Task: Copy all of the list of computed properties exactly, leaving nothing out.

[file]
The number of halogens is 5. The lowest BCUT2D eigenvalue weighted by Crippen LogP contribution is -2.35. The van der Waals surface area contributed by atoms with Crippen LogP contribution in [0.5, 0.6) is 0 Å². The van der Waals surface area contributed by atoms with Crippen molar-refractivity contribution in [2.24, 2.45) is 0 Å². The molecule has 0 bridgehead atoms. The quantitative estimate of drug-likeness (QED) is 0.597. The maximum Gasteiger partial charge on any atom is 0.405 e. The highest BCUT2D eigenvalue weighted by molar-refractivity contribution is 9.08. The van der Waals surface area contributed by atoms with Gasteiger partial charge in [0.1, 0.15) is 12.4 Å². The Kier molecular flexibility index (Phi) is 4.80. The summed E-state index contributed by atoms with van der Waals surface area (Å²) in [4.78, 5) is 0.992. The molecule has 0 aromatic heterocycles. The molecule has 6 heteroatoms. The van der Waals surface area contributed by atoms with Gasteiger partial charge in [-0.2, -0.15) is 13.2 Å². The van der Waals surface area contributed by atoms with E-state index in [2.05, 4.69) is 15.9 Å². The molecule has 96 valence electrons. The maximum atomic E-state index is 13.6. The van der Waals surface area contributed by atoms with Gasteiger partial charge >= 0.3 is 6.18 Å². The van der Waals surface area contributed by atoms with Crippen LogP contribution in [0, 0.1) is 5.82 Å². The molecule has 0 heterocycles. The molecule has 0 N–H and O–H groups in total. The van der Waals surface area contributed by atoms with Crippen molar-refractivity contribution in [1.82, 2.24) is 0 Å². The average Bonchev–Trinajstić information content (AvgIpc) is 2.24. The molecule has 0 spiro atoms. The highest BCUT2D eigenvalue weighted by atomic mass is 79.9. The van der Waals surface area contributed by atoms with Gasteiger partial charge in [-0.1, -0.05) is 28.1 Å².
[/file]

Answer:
The number of halogens is 5. The lowest BCUT2D eigenvalue weighted by Crippen LogP contribution is -2.35. The van der Waals surface area contributed by atoms with Crippen LogP contribution in [0.5, 0.6) is 0 Å². The van der Waals surface area contributed by atoms with Crippen molar-refractivity contribution in [2.24, 2.45) is 0 Å². The molecule has 0 bridgehead atoms. The quantitative estimate of drug-likeness (QED) is 0.597. The maximum Gasteiger partial charge on any atom is 0.405 e. The highest BCUT2D eigenvalue weighted by molar-refractivity contribution is 9.08. The van der Waals surface area contributed by atoms with Gasteiger partial charge in [0.1, 0.15) is 12.4 Å². The Kier molecular flexibility index (Phi) is 4.80. The summed E-state index contributed by atoms with van der Waals surface area (Å²) in [4.78, 5) is 0.992. The molecule has 0 aromatic heterocycles. The molecule has 6 heteroatoms. The van der Waals surface area contributed by atoms with Gasteiger partial charge in [-0.2, -0.15) is 13.2 Å². The van der Waals surface area contributed by atoms with E-state index in [2.05, 4.69) is 15.9 Å². The molecule has 96 valence electrons. The maximum atomic E-state index is 13.6. The van der Waals surface area contributed by atoms with Gasteiger partial charge >= 0.3 is 6.18 Å². The van der Waals surface area contributed by atoms with Crippen LogP contribution in [0, 0.1) is 5.82 Å². The molecule has 0 heterocycles. The molecule has 0 N–H and O–H groups in total. The van der Waals surface area contributed by atoms with Crippen molar-refractivity contribution in [1.82, 2.24) is 0 Å². The average Bonchev–Trinajstić information content (AvgIpc) is 2.24. The molecule has 0 spiro atoms. The highest BCUT2D eigenvalue weighted by atomic mass is 79.9. The van der Waals surface area contributed by atoms with Gasteiger partial charge in [-0.1, -0.05) is 28.1 Å².